An ivory tower is no place for a scientist when a storm of misinformation rages.
Climb down and share what you know in a way that recognizes biases, teaches environmental literacy and invites trusted messengers to help drive the conversation. So says Richelle Tanner, Ph.D., an assistant professor of Environmental Science and Policy at Chapman University who is recognized nationally for her skills as a science communicator.
Tanner wants scientists, K-12 teachers and other science professionals to know that by using well-researched communication techniques, they can empower everyday citizens to help solve complex 21st-century problems like climate change.
“Traditionally, scientists are up in that ivory tower, where they’re taught to approach [issues] with the perspective of an expert. But that’s not an effective way to communicate,” says Tanner, a biologist who researches coastal nearshore communities. She also teaches an interdisciplinary course at Chapman called “Environmental Advocacy Through Story.”
In addition to her role as a professor at Chapman, she serves as science director for the National Network for Ocean and Climate Change interpretation (NNOCCI), which provides training developed through social science research and promotes effective ways to engage audiences on issues of climate and ocean change.
“You don’t tell people that they have to listen to you because you’re better at this than they are,” Tanner says. “With the younger generation of scientists, we realize this is not a useful or equitable way to do the work.”
Tanner offers these tips to help scientists communicate effectively about climate change and other environmental issues.
1. Empower Trusted Messengers
Scientists are not always the best sources of information, even on issues of science, Tanner says.
“I’m not the right messenger for most of the population,” she acknowledges. “To have the greatest effect, I have to teach people who are trusted.”
Students — and young people in general — make great messengers, she notes. “They come from all sorts of backgrounds, so they can reach diverse audiences. Studies show that they have a lot of influence over their parents and their communities. We just need to give them the tools to advocate for themselves.”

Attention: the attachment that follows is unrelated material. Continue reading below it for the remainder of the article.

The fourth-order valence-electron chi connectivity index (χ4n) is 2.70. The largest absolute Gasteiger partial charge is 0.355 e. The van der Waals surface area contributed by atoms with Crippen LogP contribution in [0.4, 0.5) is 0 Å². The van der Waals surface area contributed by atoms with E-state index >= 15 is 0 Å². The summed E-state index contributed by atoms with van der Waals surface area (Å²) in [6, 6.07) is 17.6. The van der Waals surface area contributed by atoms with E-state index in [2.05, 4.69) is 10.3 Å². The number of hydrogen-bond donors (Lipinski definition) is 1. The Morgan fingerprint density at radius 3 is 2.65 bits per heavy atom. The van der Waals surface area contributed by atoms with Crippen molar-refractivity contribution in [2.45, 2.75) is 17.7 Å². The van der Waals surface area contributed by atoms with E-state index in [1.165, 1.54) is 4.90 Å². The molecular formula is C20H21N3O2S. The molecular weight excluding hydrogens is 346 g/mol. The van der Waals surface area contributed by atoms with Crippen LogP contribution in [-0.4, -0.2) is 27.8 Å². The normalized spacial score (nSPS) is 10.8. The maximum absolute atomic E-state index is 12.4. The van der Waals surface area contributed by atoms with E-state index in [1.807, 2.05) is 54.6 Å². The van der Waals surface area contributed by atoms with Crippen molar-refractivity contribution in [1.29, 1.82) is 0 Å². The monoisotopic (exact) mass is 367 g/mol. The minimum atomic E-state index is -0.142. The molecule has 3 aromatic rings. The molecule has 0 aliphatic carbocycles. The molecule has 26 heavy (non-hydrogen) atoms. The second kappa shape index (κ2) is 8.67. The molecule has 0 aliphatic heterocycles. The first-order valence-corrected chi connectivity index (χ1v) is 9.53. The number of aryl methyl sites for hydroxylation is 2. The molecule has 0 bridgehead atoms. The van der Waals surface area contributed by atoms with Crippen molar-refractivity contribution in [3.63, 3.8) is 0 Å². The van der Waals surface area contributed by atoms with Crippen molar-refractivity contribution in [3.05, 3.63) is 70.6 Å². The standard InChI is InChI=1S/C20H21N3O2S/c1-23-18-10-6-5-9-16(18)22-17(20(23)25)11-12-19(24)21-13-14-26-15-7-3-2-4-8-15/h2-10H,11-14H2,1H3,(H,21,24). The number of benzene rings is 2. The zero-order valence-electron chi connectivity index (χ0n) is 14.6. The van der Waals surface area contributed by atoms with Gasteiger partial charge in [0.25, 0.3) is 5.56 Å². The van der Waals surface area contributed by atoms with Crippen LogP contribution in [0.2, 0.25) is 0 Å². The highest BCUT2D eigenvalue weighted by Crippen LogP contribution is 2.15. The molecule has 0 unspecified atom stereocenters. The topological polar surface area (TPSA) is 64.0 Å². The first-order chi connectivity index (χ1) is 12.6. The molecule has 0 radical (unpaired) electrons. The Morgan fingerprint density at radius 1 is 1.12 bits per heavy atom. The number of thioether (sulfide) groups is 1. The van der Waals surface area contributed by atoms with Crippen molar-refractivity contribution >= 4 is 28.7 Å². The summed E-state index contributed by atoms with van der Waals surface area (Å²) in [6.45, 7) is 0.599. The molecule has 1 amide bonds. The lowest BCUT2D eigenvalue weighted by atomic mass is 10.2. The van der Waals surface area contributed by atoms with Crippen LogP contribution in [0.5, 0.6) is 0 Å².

2. Meet People on Common Ground
Find traits or experiences you share with your audience.
Tanner’s research on environmental communication points to two universal values — protecting the environment for future generations and responsible management of resources.
“No matter the stakeholder group, these values hold together,” Tanner says. “An appeal to shared values needs to be up front, so people have an inherent buy-in.”
3. Don’t Skip Foundational Steps in Building Your Case
In addition to values, a shared knowledge base matters. Don’t assume that terms like “climate change” and “global warming” are universally understood.
“Often I don’t even say ‘climate change’ because it can be its own can of worms,” Tanner says. “To explain, I say, ‘When we burn fossil fuels like coal, oil and natural gas, we contribute to a heat-trapping blanket around our earth, which warms our planet.’ Making sure we have a common understanding can help get us past biases and assumptions and guide us toward productive thinking.”
4. Focus on Community-Wide Solutions That Match the Scale of the Problem
Don’t present people with a problem without helping them to see themselves in the solution, she says. But the solution has to match the scale of the problem.
“We do our audience a disservice by pretending that individual steps like turning off lights is enough,” Tanner says.
Community-level solutions might be opting for clean energy in your electric utility’s portfolio or attending a local town hall to advocate for policies that add solar panels and EV charging stations.
“Normalizing the conversation makes it socially OK to pursue large-scale solutions,” she adds.
5. Give Yourself Permission to Share the Burden
It’s not scientists’ responsibility to carry the conversation to everyone they meet, Tanner says.
“Don’t think you have to solve things by yourself,” she adds. “Know that a community is fighting with you.”
Richelle Tanner, Ph.D., is a member of the SEACR Lab (Socio-Ecological Adaptation and Climate Resilience), a research group in Chapman’s Environmental Science and Policy Program committed to science in service of communities. Learn more about opportunities for training in effective science communication.